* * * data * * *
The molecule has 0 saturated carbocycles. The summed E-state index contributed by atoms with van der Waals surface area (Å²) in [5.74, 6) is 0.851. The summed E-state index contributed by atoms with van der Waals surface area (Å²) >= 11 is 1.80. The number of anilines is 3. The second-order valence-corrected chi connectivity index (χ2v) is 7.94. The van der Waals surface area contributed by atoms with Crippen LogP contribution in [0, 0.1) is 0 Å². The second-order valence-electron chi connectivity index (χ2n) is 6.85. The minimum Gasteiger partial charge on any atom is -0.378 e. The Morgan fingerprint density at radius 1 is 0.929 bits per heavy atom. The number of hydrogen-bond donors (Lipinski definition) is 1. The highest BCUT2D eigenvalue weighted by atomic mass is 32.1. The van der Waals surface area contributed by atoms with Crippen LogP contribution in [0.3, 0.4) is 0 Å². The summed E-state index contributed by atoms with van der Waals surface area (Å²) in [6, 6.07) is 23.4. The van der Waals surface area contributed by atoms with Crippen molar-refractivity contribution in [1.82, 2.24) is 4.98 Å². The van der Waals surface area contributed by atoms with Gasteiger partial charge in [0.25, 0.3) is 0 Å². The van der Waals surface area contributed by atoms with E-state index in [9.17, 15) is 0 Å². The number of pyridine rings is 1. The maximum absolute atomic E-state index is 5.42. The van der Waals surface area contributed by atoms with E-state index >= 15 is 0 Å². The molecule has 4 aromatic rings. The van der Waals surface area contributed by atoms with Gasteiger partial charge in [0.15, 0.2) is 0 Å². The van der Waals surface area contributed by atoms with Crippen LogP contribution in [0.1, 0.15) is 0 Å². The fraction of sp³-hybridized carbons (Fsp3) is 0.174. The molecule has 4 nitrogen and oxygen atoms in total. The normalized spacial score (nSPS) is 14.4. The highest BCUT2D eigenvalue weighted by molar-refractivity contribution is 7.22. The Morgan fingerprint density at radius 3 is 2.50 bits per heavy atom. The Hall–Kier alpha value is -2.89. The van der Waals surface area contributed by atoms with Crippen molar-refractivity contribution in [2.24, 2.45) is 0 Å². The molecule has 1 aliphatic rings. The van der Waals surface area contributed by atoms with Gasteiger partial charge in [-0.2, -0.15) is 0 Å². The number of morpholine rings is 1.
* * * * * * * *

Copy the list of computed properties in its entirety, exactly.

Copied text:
The molecule has 0 saturated carbocycles. The summed E-state index contributed by atoms with van der Waals surface area (Å²) in [5.74, 6) is 0.851. The summed E-state index contributed by atoms with van der Waals surface area (Å²) >= 11 is 1.80. The number of anilines is 3. The second-order valence-corrected chi connectivity index (χ2v) is 7.94. The van der Waals surface area contributed by atoms with Crippen LogP contribution in [0, 0.1) is 0 Å². The second-order valence-electron chi connectivity index (χ2n) is 6.85. The minimum Gasteiger partial charge on any atom is -0.378 e. The Morgan fingerprint density at radius 1 is 0.929 bits per heavy atom. The number of hydrogen-bond donors (Lipinski definition) is 1. The highest BCUT2D eigenvalue weighted by atomic mass is 32.1. The van der Waals surface area contributed by atoms with Crippen LogP contribution in [0.3, 0.4) is 0 Å². The summed E-state index contributed by atoms with van der Waals surface area (Å²) in [6, 6.07) is 23.4. The van der Waals surface area contributed by atoms with Crippen molar-refractivity contribution in [1.82, 2.24) is 4.98 Å². The van der Waals surface area contributed by atoms with Gasteiger partial charge in [0.25, 0.3) is 0 Å². The van der Waals surface area contributed by atoms with E-state index in [9.17, 15) is 0 Å². The number of pyridine rings is 1. The maximum absolute atomic E-state index is 5.42. The van der Waals surface area contributed by atoms with E-state index >= 15 is 0 Å². The molecule has 4 aromatic rings. The van der Waals surface area contributed by atoms with Gasteiger partial charge in [0.15, 0.2) is 0 Å². The van der Waals surface area contributed by atoms with Crippen LogP contribution in [0.1, 0.15) is 0 Å². The fraction of sp³-hybridized carbons (Fsp3) is 0.174. The molecule has 4 nitrogen and oxygen atoms in total. The normalized spacial score (nSPS) is 14.4. The highest BCUT2D eigenvalue weighted by molar-refractivity contribution is 7.22. The Morgan fingerprint density at radius 3 is 2.50 bits per heavy atom. The Hall–Kier alpha value is -2.89. The van der Waals surface area contributed by atoms with Crippen molar-refractivity contribution in [2.24, 2.45) is 0 Å². The molecule has 1 aliphatic rings. The van der Waals surface area contributed by atoms with Gasteiger partial charge in [-0.2, -0.15) is 0 Å². The number of morpholine rings is 1.